Glial cells outnumber neurons in brain about 10 times and are more resistant to ischemia and stroke than the neighboring neurons. For a long time, glial cells were the unacknowledged partners of neurons, "the silent brain", until the recent discovery that (i) de novo neurogenesis is due to glial progenitors giving birth to new neurons, (ii) bidirectional signaling between glia and neurons regulates the neuronal network and (iii) neuronal activation of glia results in changes of blood vessel diameter for better blood circulation and probably potassium buffering. The unique properties and crucial roles of glial cells require a highly hyperpolarized membrane potential (about 20-30 mV below neuronal), which is necessary for transport systems in glia to clear glutamate, GABA, dopamine, potassium, etc., from the extracellular space. Without these transport systems neurons would simply die. If potassium channels and, thus K+-clearance, are impaired in glia, epileptiform activity is induced in neurons, accompanied by waves of high extracellular K+ (spreading depression) which may reach up to 60 mM [K+]o. This mini-review will emphasize the role of glial specific potassium inwardly rectifying (Kir) channels, Kir4.1 and Kir2.1, and two-pore domain (2P-domain), TASK and TREK type, potassium channels that underlie both the maintenance of membrane potential and the K+-buffering mechanisms.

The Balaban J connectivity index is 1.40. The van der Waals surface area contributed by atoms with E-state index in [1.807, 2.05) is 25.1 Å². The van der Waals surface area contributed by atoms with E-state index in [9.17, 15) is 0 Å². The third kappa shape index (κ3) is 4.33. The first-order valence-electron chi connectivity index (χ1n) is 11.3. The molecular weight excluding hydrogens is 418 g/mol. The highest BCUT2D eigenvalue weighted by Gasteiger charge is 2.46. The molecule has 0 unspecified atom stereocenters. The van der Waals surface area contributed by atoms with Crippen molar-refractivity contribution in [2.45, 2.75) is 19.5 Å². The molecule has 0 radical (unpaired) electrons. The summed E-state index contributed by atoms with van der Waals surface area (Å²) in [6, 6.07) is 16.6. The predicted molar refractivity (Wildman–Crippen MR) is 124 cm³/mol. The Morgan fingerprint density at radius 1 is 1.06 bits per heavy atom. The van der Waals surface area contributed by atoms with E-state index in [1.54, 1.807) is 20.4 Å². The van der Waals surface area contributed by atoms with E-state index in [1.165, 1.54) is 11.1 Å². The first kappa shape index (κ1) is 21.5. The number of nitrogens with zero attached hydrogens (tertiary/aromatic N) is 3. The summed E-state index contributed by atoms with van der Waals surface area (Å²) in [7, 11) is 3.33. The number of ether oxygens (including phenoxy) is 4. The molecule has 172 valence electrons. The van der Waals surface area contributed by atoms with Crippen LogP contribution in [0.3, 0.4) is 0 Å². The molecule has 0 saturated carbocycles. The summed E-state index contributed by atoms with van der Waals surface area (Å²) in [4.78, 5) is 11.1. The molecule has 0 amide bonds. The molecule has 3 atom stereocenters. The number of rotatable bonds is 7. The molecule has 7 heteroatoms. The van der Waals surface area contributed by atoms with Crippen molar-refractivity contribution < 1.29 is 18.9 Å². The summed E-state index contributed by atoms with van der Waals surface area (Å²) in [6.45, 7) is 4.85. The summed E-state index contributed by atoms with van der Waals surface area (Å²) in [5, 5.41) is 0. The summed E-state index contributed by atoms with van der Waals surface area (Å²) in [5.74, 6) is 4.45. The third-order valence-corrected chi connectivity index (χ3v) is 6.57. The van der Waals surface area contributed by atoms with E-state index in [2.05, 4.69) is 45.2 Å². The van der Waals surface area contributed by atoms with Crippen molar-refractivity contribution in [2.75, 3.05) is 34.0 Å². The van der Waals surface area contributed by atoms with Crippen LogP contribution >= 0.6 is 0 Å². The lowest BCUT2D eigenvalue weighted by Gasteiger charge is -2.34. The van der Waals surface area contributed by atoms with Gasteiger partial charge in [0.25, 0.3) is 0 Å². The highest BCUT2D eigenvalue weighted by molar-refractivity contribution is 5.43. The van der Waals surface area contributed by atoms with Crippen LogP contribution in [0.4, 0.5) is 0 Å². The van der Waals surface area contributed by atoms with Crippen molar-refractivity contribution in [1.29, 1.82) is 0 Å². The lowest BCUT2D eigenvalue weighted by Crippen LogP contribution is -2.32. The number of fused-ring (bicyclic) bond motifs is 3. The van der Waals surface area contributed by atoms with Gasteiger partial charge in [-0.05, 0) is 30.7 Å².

|Number of pages||16|
|State||Published - Dec 1 2006|